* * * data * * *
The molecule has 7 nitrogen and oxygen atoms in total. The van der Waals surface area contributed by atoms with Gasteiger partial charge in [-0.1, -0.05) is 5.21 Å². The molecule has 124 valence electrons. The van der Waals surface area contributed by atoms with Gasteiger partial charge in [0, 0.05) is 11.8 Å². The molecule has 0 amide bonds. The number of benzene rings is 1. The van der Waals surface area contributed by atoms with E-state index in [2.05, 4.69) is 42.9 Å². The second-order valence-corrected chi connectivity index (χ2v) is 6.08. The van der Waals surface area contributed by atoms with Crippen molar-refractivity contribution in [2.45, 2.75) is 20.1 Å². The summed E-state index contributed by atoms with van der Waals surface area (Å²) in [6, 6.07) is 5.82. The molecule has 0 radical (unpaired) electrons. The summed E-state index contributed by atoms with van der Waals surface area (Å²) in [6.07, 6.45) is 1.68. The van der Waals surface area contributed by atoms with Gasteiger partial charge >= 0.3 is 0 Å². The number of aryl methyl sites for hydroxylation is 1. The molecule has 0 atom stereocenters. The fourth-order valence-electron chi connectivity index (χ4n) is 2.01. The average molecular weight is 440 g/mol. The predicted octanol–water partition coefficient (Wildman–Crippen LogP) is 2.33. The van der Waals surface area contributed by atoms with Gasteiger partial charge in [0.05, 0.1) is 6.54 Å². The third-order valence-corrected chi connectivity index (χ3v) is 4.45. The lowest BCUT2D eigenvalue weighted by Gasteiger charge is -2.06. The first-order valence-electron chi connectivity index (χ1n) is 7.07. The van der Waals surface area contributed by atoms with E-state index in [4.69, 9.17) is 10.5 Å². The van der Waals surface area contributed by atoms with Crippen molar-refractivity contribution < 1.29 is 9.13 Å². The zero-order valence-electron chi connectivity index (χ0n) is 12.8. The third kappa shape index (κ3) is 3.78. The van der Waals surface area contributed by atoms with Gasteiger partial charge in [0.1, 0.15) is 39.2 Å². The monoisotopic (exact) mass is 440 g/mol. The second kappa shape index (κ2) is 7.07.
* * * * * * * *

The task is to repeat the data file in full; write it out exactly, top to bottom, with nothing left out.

The molecule has 7 nitrogen and oxygen atoms in total. The van der Waals surface area contributed by atoms with Gasteiger partial charge in [-0.1, -0.05) is 5.21 Å². The molecule has 124 valence electrons. The van der Waals surface area contributed by atoms with Gasteiger partial charge in [0, 0.05) is 11.8 Å². The molecule has 0 amide bonds. The number of benzene rings is 1. The van der Waals surface area contributed by atoms with E-state index in [2.05, 4.69) is 42.9 Å². The second-order valence-corrected chi connectivity index (χ2v) is 6.08. The van der Waals surface area contributed by atoms with Crippen molar-refractivity contribution in [2.45, 2.75) is 20.1 Å². The summed E-state index contributed by atoms with van der Waals surface area (Å²) in [6, 6.07) is 5.82. The molecule has 0 radical (unpaired) electrons. The summed E-state index contributed by atoms with van der Waals surface area (Å²) in [6.07, 6.45) is 1.68. The van der Waals surface area contributed by atoms with Gasteiger partial charge >= 0.3 is 0 Å². The number of aryl methyl sites for hydroxylation is 1. The molecule has 0 atom stereocenters. The fourth-order valence-electron chi connectivity index (χ4n) is 2.01. The average molecular weight is 440 g/mol. The predicted octanol–water partition coefficient (Wildman–Crippen LogP) is 2.33. The van der Waals surface area contributed by atoms with Gasteiger partial charge in [0.05, 0.1) is 6.54 Å². The third-order valence-corrected chi connectivity index (χ3v) is 4.45. The lowest BCUT2D eigenvalue weighted by Gasteiger charge is -2.06. The first-order valence-electron chi connectivity index (χ1n) is 7.07. The van der Waals surface area contributed by atoms with E-state index in [4.69, 9.17) is 10.5 Å². The van der Waals surface area contributed by atoms with Crippen molar-refractivity contribution < 1.29 is 9.13 Å². The zero-order valence-electron chi connectivity index (χ0n) is 12.8. The third kappa shape index (κ3) is 3.78. The van der Waals surface area contributed by atoms with Gasteiger partial charge in [0.1, 0.15) is 39.2 Å². The monoisotopic (exact) mass is 440 g/mol. The second kappa shape index (κ2) is 7.07.